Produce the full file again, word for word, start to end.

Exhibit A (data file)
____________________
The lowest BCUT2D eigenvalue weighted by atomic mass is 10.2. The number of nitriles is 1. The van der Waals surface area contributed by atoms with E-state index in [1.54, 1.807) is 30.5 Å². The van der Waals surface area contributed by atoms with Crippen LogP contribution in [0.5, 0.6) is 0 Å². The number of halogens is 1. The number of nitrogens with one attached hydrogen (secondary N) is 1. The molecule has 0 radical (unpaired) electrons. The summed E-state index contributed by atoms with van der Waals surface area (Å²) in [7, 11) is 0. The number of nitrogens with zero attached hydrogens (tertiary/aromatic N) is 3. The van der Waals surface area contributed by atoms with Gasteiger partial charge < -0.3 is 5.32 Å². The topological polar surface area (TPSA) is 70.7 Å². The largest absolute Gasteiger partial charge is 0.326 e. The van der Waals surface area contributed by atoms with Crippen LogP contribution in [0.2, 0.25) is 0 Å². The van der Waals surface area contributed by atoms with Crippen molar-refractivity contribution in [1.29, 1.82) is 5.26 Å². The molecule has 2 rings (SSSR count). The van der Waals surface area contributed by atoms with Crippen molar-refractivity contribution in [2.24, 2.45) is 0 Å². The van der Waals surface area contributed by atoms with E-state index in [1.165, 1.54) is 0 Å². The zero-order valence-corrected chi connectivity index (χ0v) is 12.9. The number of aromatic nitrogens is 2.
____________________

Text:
The lowest BCUT2D eigenvalue weighted by atomic mass is 10.2. The number of nitriles is 1. The van der Waals surface area contributed by atoms with E-state index in [1.54, 1.807) is 30.5 Å². The van der Waals surface area contributed by atoms with Crippen LogP contribution in [0.5, 0.6) is 0 Å². The number of halogens is 1. The number of nitrogens with one attached hydrogen (secondary N) is 1. The molecule has 0 radical (unpaired) electrons. The summed E-state index contributed by atoms with van der Waals surface area (Å²) in [7, 11) is 0. The number of nitrogens with zero attached hydrogens (tertiary/aromatic N) is 3. The van der Waals surface area contributed by atoms with Gasteiger partial charge < -0.3 is 5.32 Å². The topological polar surface area (TPSA) is 70.7 Å². The largest absolute Gasteiger partial charge is 0.326 e. The van der Waals surface area contributed by atoms with Crippen LogP contribution in [0.2, 0.25) is 0 Å². The van der Waals surface area contributed by atoms with Crippen molar-refractivity contribution in [1.29, 1.82) is 5.26 Å². The molecule has 2 rings (SSSR count). The van der Waals surface area contributed by atoms with Crippen molar-refractivity contribution in [2.24, 2.45) is 0 Å². The van der Waals surface area contributed by atoms with E-state index in [1.165, 1.54) is 0 Å². The zero-order valence-corrected chi connectivity index (χ0v) is 12.9. The number of aromatic nitrogens is 2.